What Happens When Healthcare Measurements Don’t Keep Up with Guidelines?

The Appropriate Treatment of Hypertension in Diabetes Medicare Part D Star Rating
December 2014, Vol 2, No 6 - Inside Pharmacy
Emily Hanson, PharmD
Tripp Logan, PharmD

When working in healthcare, quality is always being measured. There are many acronyms, measures, and surveys that are used in everyday conversations in pharmacy. You may hear “HCAHPS,” “Star Rating,” “PDC,” adherence rates, readmission rates—the list goes on and on—and you find yourself asking: “What do these measurements mean? What are they based on?”

We would like to think that the measurements are based on evidence, whether that evidence comes from expert opinion, best practice, or current guidelines. Often the measurements are also based on guidelines or other evidence-based medicine. But what happens when guidelines change? How do these measurements keep up?

The CMS 5-Star Rating
A good example of an existing quality measure that is not supported by new clinical guidelines is the Appropriate Treatment of Hypertension in Diabetes. This quality measure, as well as 4 other pharmacy-driven quality measures, is included in the Centers for Medicare & Medicaid Services (CMS) Star Rating formula, and account for a large percentage of a Medicare Part D Plan’s overall rating.

CMS uses this 1-5 Star Rating system to assess the quality of Medicare Part D Plans. The more stars a Medicare Part D Plan has, the better perceived quality, and the more incentives it can receive. There are 5 heavily weighted measures in the CMS Star Rating formula that pharmacies can directly influence. Three of these pharmacy measures assess medication adherence in diabetes, hypertension, and cholesterol medication.

Another pharmacy measure evaluates the percentage of a Medicare plan’s population that is 65 years of age or older and taking medications with a high risk for adverse events. The fifth measure, and the focus of this article, looks at Medicare Part D Plan participants with diabetes and hypertension, and measures the percentage of patients taking recommended hypertension medication.

Measuring Diabetes and Hypertension
When the Star Rating quality measure for hypertension treatment in diabetes was created, it was based on current clinical guidelines. At the time, recommendations from the Seventh Report of the Joint National Committee on Prevention, Detection, Evaluation, and Treatment of High Blood Pressure (JNC 7) served as the basis for the quality measure.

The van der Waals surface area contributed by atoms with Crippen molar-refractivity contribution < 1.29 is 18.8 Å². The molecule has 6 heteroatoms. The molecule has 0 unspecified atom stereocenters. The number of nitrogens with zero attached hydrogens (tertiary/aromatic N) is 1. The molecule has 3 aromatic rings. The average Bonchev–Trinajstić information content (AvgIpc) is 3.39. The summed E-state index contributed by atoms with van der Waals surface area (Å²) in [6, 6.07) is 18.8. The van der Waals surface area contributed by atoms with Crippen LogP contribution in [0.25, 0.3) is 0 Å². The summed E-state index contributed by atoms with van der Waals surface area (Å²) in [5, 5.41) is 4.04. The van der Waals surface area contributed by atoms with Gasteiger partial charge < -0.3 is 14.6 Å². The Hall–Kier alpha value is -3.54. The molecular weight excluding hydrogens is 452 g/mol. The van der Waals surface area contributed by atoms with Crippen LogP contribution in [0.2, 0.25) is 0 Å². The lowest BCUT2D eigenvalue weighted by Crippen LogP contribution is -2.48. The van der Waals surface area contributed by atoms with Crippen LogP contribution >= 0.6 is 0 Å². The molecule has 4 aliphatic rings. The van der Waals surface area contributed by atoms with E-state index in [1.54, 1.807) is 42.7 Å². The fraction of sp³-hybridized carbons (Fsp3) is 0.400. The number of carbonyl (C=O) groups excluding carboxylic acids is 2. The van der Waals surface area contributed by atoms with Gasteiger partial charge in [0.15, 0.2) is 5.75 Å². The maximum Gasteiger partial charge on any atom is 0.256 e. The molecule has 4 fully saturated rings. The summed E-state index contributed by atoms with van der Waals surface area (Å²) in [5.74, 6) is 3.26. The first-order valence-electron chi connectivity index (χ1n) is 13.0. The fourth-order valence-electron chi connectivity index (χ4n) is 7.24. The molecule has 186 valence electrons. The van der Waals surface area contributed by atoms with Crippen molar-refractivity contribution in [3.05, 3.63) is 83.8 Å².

According to the JNC 7 Express guidelines, patients with diabetes and hypertension often need two or more drugs to achieve goal blood pressure. Thiazide-type diuretics should be used as initial therapy for most patients, either alone or in combination with another class of medications. Angiotension-converting enzyme inhibitor (ACEI) or angiotension receptor blocker (ARB)-based treatments favorable affect the progression of diabetic nephropathy and reduce albuminuria and ARBs have been shown to reduce the progression to macroalbuminuria.1 With JNC 7 recommending ACEI or ARB-based treatments because of their positive effects on the kidneys the current American Diabetes Association (ADA) guidelines also use JNC 7 to make their recommendations for patients with hypertension and diabetes. They recommend that patients with diabetes and hypertension receive an ACEI or an ARB as initial treatment, if tolerated by the patient.2

The Appropriate Treatment of Hypertension in Diabetes Star Rating measure evaluates whether patients with diabetes and hypertension fill their prescription for the recommended hypertension medication in the renin-angiotensin system antagonist class. Based on the JNC 7 guidelines, the Appropriate Treatment of Hypertension in Diabetes performance measure, used by CMS and others, is sound, evidence-based, and rooted in nationally accepted clinical recommendations.

JNC 8 Guidelines
In February 2014, the JNC on Prevention, Detection, Evaluation, and Treatment of High Blood Pressure released their eighth report (JNC 8), and, in many ways, it changed the way hypertension is treated.

There were a number of controversial changes between JNC 7 and JNC 8, and the recommendations for the treatment of patients with hypertension in diabetes were among them. One of the changes that sparked controversy applies here. Recommendation 6 of the report states that in the general nonblack population, including those with diabetes, initial antihypertensive treatment should include a thiazide-type diuretic, calcium channel blocker (CCB), ACEI, or ARB.3 Recommendation 7 of the report states that in the general black population, including those with diabetes, initial antihypertensive treatment should include a thiazide-type diuretic or CCB.